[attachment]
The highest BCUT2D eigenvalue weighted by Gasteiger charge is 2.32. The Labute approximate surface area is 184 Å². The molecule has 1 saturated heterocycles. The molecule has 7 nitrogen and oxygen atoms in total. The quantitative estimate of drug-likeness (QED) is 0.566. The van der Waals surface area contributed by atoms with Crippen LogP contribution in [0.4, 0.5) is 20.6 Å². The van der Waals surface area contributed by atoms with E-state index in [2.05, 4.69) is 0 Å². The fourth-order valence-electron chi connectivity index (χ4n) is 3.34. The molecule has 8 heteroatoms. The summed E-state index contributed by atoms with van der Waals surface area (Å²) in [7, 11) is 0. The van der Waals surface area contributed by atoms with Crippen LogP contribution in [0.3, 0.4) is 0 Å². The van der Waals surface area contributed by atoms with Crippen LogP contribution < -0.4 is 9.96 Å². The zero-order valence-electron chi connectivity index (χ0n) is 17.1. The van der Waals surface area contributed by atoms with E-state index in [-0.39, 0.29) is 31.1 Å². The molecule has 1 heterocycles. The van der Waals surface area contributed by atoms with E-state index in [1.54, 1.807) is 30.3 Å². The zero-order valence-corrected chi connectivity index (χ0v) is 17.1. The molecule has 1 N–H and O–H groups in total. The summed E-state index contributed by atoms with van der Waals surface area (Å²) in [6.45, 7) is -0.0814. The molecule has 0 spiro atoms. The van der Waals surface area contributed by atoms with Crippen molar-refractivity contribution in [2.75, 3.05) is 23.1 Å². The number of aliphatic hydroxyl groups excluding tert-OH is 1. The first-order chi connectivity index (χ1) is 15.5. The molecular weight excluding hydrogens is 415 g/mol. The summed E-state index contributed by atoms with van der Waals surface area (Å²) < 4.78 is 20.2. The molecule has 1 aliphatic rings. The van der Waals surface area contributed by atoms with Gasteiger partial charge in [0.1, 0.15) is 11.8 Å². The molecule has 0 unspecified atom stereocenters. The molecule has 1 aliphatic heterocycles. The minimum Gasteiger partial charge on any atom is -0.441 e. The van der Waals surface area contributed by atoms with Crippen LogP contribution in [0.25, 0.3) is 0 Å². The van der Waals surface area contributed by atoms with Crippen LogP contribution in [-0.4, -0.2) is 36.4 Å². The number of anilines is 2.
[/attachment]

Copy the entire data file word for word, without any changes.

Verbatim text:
The highest BCUT2D eigenvalue weighted by Gasteiger charge is 2.32. The Labute approximate surface area is 184 Å². The molecule has 1 saturated heterocycles. The molecule has 7 nitrogen and oxygen atoms in total. The quantitative estimate of drug-likeness (QED) is 0.566. The van der Waals surface area contributed by atoms with Crippen LogP contribution in [0.4, 0.5) is 20.6 Å². The van der Waals surface area contributed by atoms with E-state index in [2.05, 4.69) is 0 Å². The fourth-order valence-electron chi connectivity index (χ4n) is 3.34. The molecule has 8 heteroatoms. The summed E-state index contributed by atoms with van der Waals surface area (Å²) in [7, 11) is 0. The van der Waals surface area contributed by atoms with Crippen LogP contribution in [0.3, 0.4) is 0 Å². The van der Waals surface area contributed by atoms with Crippen LogP contribution < -0.4 is 9.96 Å². The zero-order valence-electron chi connectivity index (χ0n) is 17.1. The van der Waals surface area contributed by atoms with E-state index in [-0.39, 0.29) is 31.1 Å². The molecule has 1 heterocycles. The van der Waals surface area contributed by atoms with E-state index in [1.54, 1.807) is 30.3 Å². The zero-order valence-corrected chi connectivity index (χ0v) is 17.1. The molecule has 1 N–H and O–H groups in total. The summed E-state index contributed by atoms with van der Waals surface area (Å²) in [6.45, 7) is -0.0814. The molecule has 0 spiro atoms. The van der Waals surface area contributed by atoms with Crippen molar-refractivity contribution in [2.75, 3.05) is 23.1 Å². The number of aliphatic hydroxyl groups excluding tert-OH is 1. The first-order chi connectivity index (χ1) is 15.5. The molecular weight excluding hydrogens is 415 g/mol. The summed E-state index contributed by atoms with van der Waals surface area (Å²) < 4.78 is 20.2. The molecule has 1 aliphatic rings. The van der Waals surface area contributed by atoms with Gasteiger partial charge in [0.1, 0.15) is 11.8 Å². The molecule has 0 unspecified atom stereocenters. The molecule has 1 aliphatic heterocycles. The minimum Gasteiger partial charge on any atom is -0.441 e. The van der Waals surface area contributed by atoms with Crippen LogP contribution in [0.25, 0.3) is 0 Å². The van der Waals surface area contributed by atoms with Crippen LogP contribution in [-0.4, -0.2) is 36.4 Å². The number of anilines is 2.